This is a follow-up on yesterday's proverb, about the "well-worn" way. Today's proverb is about the antiqua via, the old or ancient way. The idea once again is that if things are part of a tradition, an ancient tradition, then they are "tried and true," a safe way to follow.
This notion of reverence for antiquity and mistrust of "the new" was a fundamental aspect of Roman culture. This is made quite clear by the Latin word novus, which means "new" but also "strange, weird, unusual."
It's also worth pondering the Latin word antiquus and its etymology in Latin. The root of this word is ant- meaning "before, in front of." There is a similar Latin adjective, anticus, which means "front, in the front" (so the front door of your house would be the ianua antica).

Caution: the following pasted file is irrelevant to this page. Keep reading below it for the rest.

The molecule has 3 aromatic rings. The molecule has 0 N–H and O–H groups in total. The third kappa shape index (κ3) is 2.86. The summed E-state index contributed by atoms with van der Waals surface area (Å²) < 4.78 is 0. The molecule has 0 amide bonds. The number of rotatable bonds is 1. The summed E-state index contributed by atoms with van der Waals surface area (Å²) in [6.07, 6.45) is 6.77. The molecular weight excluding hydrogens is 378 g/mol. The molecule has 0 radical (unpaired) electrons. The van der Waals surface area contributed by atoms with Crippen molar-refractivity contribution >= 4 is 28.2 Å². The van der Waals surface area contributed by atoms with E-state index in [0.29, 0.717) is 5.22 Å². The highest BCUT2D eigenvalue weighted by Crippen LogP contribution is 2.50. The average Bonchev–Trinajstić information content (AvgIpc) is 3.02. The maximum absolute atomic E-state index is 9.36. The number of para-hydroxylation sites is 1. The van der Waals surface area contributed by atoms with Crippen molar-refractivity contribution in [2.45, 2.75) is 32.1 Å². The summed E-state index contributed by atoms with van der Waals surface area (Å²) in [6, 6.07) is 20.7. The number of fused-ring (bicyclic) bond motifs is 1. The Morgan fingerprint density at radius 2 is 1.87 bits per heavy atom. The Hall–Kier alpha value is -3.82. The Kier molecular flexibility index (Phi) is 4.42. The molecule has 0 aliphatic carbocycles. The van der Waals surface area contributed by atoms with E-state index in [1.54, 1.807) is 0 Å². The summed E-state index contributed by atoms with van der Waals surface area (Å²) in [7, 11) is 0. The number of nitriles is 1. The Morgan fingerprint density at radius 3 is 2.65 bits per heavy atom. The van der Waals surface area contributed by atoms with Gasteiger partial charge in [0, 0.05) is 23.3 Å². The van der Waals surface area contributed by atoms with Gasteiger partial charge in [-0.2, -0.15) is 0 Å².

As often, the worlds of space and time are metaphorically superimposed on each other, and entwined with other values. In English we are used to the idea that something in "front" has a higher value than something behind or in the back. The best students go to the front of the class, the winner of a race is out in front of the competition, etc.
You need to keep in mind, then, that in Latin something "ancient," antiquus, is something out in the front. It has happened "before." In what is admittedly an odd reversal for our way of imagining time in English, Roman antiquity stretches out in front of us, not behind. In Latin, you can see what has happened before, while the future cannot be seen.
So, looking forward to antiquity, here is today's proverb read out loud:
13. Via antiqua via est tuta.
The number here is the number for this proverb in
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